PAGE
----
Local crisis management plans should in principle contain:

Organisation related aspects:

  • Description of local crisis management organisation;
  • Clear management structure;
  • List of members (and alternates) of the Crisis Management Team (CMT) with updated telephone contact details;
  • Individual roles and responsibilities;
  • Procedure for liaison with CEO;
  • Location: a meeting location for CMTs should be included in local CMTs. Although a dedicated location may not be required, it is essential that all facilities are available on-site;
  • Plans should also identify an off-site fall back in the event that the primary site is untenable.

Action related aspects:

  • Process for notifying activation of the crisis management plan and the persons to be notified;
  • Establishing facts: it is essential the facts are gathered promptly; List of immediate actions with related checklist;
  • Business continuity plan;
  • Recovery plan;
  • Ending the crisis.

Recording and investigation:

  • Details of any investigation process;
  • Process for recording information: an adequate record of events (i.e. a log book) should be kept, primarily to aid the CMT but also to assist with post-crisis analysis and any subsequent formal inquiry.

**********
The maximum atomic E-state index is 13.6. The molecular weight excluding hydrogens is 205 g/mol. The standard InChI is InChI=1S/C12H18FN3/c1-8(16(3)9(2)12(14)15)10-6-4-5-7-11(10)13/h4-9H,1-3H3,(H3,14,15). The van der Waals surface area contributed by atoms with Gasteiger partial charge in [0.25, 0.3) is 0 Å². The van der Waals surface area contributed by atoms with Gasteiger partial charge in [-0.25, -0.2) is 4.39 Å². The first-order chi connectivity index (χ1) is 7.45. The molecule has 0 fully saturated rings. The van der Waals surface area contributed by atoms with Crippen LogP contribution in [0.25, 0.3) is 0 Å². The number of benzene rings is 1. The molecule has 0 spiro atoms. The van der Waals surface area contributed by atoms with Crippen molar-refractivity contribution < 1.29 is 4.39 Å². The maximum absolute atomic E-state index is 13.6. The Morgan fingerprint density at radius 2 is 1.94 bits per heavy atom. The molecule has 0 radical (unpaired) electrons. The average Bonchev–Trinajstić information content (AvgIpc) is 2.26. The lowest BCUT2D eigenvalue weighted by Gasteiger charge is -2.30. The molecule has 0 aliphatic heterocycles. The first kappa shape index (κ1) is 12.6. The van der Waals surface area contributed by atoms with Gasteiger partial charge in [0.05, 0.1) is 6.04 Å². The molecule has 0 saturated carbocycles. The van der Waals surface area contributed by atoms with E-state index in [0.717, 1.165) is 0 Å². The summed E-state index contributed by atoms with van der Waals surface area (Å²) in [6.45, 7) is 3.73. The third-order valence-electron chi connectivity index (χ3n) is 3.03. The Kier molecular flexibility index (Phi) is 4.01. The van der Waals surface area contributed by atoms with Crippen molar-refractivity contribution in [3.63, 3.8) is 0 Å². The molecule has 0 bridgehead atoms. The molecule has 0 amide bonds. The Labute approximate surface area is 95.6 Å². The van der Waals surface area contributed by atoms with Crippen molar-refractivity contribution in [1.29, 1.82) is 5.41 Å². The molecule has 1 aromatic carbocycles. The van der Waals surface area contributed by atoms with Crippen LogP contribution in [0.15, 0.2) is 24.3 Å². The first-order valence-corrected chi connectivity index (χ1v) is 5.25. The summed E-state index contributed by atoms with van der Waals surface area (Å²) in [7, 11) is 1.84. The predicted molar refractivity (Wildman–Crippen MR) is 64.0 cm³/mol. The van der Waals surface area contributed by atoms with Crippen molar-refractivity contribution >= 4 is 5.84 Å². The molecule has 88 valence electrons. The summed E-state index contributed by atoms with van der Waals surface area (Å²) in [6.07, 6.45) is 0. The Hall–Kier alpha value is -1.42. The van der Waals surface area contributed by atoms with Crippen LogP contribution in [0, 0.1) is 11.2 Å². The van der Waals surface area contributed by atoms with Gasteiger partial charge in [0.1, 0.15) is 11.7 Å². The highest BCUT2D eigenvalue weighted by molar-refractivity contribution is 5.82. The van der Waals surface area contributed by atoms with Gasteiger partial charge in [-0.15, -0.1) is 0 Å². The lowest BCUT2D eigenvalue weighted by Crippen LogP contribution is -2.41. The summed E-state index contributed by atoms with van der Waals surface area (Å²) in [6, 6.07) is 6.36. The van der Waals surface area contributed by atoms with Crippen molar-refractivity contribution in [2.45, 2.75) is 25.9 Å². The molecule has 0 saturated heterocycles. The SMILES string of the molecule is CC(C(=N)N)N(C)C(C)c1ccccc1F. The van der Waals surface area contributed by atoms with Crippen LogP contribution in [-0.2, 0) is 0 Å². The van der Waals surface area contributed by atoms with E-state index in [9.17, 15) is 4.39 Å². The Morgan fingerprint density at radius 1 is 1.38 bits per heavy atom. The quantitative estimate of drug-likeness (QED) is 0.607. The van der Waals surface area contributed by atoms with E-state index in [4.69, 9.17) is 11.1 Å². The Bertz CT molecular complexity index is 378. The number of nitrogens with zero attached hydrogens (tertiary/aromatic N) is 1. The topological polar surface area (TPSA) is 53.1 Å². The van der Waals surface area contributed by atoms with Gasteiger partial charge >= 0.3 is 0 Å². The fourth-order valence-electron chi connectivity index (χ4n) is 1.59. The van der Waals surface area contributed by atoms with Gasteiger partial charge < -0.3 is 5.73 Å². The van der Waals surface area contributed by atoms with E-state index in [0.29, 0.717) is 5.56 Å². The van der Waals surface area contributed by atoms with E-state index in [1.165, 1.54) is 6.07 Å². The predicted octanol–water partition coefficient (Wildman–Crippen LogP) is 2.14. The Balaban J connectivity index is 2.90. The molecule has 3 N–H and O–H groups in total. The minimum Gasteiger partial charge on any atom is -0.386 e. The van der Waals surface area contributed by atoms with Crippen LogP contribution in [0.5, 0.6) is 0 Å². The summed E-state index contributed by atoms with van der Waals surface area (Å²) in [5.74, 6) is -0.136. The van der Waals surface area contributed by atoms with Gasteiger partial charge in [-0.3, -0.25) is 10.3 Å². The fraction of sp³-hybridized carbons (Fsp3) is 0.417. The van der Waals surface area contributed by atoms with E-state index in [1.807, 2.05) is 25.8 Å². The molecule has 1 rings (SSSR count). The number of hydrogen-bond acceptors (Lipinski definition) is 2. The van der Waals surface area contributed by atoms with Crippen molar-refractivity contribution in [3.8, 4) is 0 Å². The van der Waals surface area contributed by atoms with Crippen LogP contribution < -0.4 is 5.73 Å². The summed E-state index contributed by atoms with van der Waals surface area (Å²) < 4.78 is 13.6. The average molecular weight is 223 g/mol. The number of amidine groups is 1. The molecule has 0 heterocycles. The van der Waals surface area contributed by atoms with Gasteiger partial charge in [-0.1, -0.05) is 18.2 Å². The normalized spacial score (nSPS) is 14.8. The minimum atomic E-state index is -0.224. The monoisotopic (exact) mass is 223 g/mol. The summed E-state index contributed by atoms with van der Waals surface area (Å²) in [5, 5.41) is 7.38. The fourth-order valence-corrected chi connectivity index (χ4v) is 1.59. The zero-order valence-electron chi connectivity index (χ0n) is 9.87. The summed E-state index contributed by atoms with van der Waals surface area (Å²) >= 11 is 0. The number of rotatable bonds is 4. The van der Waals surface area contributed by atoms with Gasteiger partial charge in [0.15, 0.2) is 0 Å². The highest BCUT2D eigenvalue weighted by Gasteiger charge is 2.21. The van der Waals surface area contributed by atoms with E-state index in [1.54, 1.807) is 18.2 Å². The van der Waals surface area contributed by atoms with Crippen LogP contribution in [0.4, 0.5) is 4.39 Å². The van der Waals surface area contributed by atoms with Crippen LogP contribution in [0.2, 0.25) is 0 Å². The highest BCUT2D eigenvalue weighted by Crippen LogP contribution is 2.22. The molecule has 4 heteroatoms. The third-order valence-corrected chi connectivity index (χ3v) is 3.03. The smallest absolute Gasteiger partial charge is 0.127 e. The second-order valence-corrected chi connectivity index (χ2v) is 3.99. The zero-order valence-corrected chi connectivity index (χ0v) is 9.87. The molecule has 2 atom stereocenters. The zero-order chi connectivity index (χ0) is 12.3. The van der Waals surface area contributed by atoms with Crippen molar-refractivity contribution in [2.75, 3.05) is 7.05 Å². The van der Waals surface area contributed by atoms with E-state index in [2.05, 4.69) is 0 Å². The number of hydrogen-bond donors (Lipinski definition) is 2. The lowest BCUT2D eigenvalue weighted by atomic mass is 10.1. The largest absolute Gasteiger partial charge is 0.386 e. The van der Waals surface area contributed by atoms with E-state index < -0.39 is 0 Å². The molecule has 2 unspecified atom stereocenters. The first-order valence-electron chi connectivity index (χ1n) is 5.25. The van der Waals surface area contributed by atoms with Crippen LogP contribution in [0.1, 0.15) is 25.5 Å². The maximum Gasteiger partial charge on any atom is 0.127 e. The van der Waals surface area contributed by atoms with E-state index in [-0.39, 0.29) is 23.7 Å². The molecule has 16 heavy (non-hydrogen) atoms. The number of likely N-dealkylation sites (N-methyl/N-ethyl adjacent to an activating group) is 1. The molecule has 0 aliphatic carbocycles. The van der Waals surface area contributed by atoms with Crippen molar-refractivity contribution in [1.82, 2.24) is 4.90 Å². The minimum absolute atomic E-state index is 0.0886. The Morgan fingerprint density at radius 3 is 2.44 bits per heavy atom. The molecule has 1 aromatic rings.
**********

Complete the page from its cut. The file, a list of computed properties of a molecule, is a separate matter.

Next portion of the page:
Communication aspects:

  • Communication with staff;
  • A clear link with the corporate policy for dealing with media and public relations.

Lessons learned:

  • Activities to get the lessons learned from the crisis management whenever a crisis management plan is activated in practice or for real – a post-crisis audit should follow to identify the lessons learned
  • The lessons learned should then be circulated within the organisation as relevant (e.g. to the owners of other units’ crisis management plans).

Other aspects:

  • Other aspects where relevant, e.g. legal support.

The Global Experience

Besides the local crisis management plans, information management of the wider network is a crucial aspect of system wide events.